FDA rejects plea to correct smokeless tobacco warnings; a closer look at flawed interpretations
In 2014, Swedish Match sought to:
- Remove the warning: “This product can cause gum disease and tooth loss”;
- Remove the warning: “This product can cause mouth cancer”; and
- Replace the warning: “This product is not a safe alternative to cigarettes” with this text: “No tobacco product is safe, but this product presents substantially lower risks to health than cigarettes.”
I explored this issue earlier here.
The FDA justified its rejections—which came in a six-page letter to the company—with a 115-page supporting document and subsequently in an announcement proclaiming: “FDA Issues Science-Based Decisions on First MRTP Applications.”
Science-based? Following is my review of the FDA’s tortured interpretation of the scientific evidence in its decisions on the gum disease/tooth loss and mouth cancer warnings.
Gum disease/tooth loss warning decision
The agency interpreted removal of a warning as a marketing claim, obligating Swedish Match to prove that snus was entirely without risk – a virtually impossible task. The FDA advised, for example, that “Omission of [the gum disease tooth loss warning] from a subset of smokeless tobacco products indicates that unlike other smokeless tobacco products, the eight General Snus products cannot cause gum disease or tooth loss.” (Emphasis in original).
For this decision, the agency reviewed published studies of “dental conditions (e.g., plaque, caries, tooth wear or tooth loss), gingivitis, gingival recession and periodontal disease” that it claimed were related. Here are the conclusions for each of these, with the FDA findings in bold:
- Dental conditions: “Overall, the dental conditions data included no studies that evaluated tooth loss over time…The results on caries were mixed, and the only study to examine the association between Swedish snus and tooth wear found an association. No association was seen between Swedish snus and plaque.”
- Gingivitis: “Overall the results of the studies on gingivitis were mixed.”
- Gum recession: “Overall, the only adjusted study of gingival recession to include nonusers found a significant positive association between Swedish snus and gingival recession, and several unadjusted studies found significant associations between Swedish snus and gingival recession, although the direction of the association was mixed.”
- Periodontal disease: “Overall, nearly all of the studies which examine the association between Swedish snus and indicators of periodontal disease (plaque, pocket depth, attachment loss, bone loss) found no association.”
Note the repeated finding of “mixed,” suggesting that some studies showed a positive association while others showed no association or a negative one. For periodontal, or gum, disease, there was no association.
Despite these equivocal or nil findings, the FDA concluded:
Overall, the totality of the evidence demonstrates that the eight General snus products can cause gum disease and tooth loss, and, correspondingly, does not support the removal of the warning that these products can cause gum disease and tooth loss.
The FDA’s decision is entirely unsupported by the “totality of evidence.”
Mouth cancer warning decision
The FDA decision on mouth cancer is based on an improper analysis of six published studies. Peter Lee in 2010 published a formal meta-analysis of these studies and one more. Here are his findings for mouth cancer:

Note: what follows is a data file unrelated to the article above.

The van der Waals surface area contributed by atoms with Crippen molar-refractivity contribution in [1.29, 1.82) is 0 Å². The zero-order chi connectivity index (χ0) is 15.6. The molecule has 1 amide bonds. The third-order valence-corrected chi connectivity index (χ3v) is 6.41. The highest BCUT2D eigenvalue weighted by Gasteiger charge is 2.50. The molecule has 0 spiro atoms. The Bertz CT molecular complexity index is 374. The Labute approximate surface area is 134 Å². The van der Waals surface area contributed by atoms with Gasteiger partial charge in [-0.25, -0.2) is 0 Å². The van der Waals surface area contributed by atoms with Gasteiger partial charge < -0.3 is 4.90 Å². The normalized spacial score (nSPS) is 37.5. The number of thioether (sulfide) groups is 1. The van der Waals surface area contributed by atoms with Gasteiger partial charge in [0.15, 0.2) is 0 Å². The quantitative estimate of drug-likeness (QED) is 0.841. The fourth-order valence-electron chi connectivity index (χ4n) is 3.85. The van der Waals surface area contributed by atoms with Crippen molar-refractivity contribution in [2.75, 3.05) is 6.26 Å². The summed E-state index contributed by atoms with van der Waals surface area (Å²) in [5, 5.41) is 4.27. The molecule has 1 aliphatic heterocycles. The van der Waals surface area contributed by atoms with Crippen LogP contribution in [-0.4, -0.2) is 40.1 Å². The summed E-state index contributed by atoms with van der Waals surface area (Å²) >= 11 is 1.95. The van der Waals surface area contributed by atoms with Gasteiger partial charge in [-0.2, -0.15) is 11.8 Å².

No overall association is seen for oropharyngeal cancer, the most studied cancer type. For the whole population, an increase (RR 3.1, 95% CI 1.5–6.6) seen in the Uppsala county study (Roosaar et al., 2008), based on 11 cases, contrasts with six studies showing no increase, the overall estimate being 0.97 (0.68–1.37). The never smoker estimate, 1.01 (0.71–1.45), based on four studies, is also null. These results are supported by long-term follow-up of 1115 individuals with ‘snuff-dippers lesion’ (Axéll et al., 1976), which observed no oral cancers at the sites of lesions seen initially (Roosaar et al., 2006).
When Lee included Ann Roosaar’s 2008 study with the other studies in his analysis, there was no association of snus and mouth cancer. The FDA basically agreed with Lee that Roosaar was the lone work that was positive for snus and mouth cancer, but it cited this study as the sole reason for maintaining the warning. In fact, the FDA is saying it will ignore the broad consensus of scientific research (i.e., the “totality of evidence”) if any one study reports a positive finding.
Having set this impossibly high bar for safer tobacco products, the FDA went further by focusing on tobacco-specific nitrosamines in snus. Research documents that TSNAs exist in vanishingly small concentrations in snus—about two parts per million or lower—and there is no scientific evidence directly linking TSNAs to mouth cancer. Still, the FDA cited “the presence of nitrosamines in the products that are the subject of these applications, the lack of a threshold dose for mouth cancer” as additional reasons to sustain the warning. The FDA is effectively saying that TSNAs must be reduced to zero for the warning to be removed.
The FDA closed the door on the gum disease/tooth loss warning, but it gave Swedish Match the option to submit a revised application for the other warnings. It appears the agency’s revision/amendment pathway is designed to defeat all but the wealthiest and most determined applicants, leaving millions of smokers and future smokers with demonstrably false warnings against the use of safer smoke-free products.
Image by bildfokus.se